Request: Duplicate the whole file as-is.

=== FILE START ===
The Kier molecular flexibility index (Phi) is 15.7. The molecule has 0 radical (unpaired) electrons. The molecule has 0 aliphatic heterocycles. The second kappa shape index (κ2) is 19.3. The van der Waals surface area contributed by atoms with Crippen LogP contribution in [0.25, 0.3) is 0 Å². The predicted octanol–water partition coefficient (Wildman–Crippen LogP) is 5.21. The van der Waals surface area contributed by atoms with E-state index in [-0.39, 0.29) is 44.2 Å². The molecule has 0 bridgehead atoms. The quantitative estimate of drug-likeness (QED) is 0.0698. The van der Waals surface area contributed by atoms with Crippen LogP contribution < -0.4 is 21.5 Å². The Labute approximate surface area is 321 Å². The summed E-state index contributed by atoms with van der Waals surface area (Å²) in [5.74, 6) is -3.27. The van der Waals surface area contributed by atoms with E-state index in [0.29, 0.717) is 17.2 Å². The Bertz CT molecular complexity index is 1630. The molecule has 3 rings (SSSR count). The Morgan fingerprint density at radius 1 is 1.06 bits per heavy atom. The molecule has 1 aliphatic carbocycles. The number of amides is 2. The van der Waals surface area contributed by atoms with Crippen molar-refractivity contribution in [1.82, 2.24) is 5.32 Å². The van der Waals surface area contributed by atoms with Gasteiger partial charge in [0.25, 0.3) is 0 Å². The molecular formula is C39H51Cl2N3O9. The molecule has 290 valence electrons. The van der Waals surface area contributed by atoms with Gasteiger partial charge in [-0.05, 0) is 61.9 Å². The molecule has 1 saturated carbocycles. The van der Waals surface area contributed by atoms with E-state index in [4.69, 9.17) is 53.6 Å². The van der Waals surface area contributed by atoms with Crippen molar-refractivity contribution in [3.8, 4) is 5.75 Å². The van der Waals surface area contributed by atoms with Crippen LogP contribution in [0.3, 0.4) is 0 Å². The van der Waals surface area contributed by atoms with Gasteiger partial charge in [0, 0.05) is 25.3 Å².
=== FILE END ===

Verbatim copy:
The Kier molecular flexibility index (Phi) is 15.7. The molecule has 0 radical (unpaired) electrons. The molecule has 0 aliphatic heterocycles. The second kappa shape index (κ2) is 19.3. The van der Waals surface area contributed by atoms with Crippen LogP contribution in [0.25, 0.3) is 0 Å². The predicted octanol–water partition coefficient (Wildman–Crippen LogP) is 5.21. The van der Waals surface area contributed by atoms with E-state index in [-0.39, 0.29) is 44.2 Å². The molecule has 0 bridgehead atoms. The quantitative estimate of drug-likeness (QED) is 0.0698. The van der Waals surface area contributed by atoms with Crippen LogP contribution < -0.4 is 21.5 Å². The Labute approximate surface area is 321 Å². The summed E-state index contributed by atoms with van der Waals surface area (Å²) in [5.74, 6) is -3.27. The van der Waals surface area contributed by atoms with E-state index in [0.29, 0.717) is 17.2 Å². The Bertz CT molecular complexity index is 1630. The molecule has 3 rings (SSSR count). The Morgan fingerprint density at radius 1 is 1.06 bits per heavy atom. The molecule has 1 aliphatic carbocycles. The number of amides is 2. The van der Waals surface area contributed by atoms with Crippen molar-refractivity contribution in [1.82, 2.24) is 5.32 Å². The van der Waals surface area contributed by atoms with Gasteiger partial charge in [0.25, 0.3) is 0 Å². The molecular formula is C39H51Cl2N3O9. The molecule has 290 valence electrons. The van der Waals surface area contributed by atoms with Gasteiger partial charge in [-0.05, 0) is 61.9 Å². The molecule has 1 saturated carbocycles. The van der Waals surface area contributed by atoms with E-state index in [4.69, 9.17) is 53.6 Å². The van der Waals surface area contributed by atoms with Crippen molar-refractivity contribution in [3.8, 4) is 5.75 Å². The van der Waals surface area contributed by atoms with Crippen LogP contribution in [0.3, 0.4) is 0 Å². The van der Waals surface area contributed by atoms with Gasteiger partial charge in [0, 0.05) is 25.3 Å².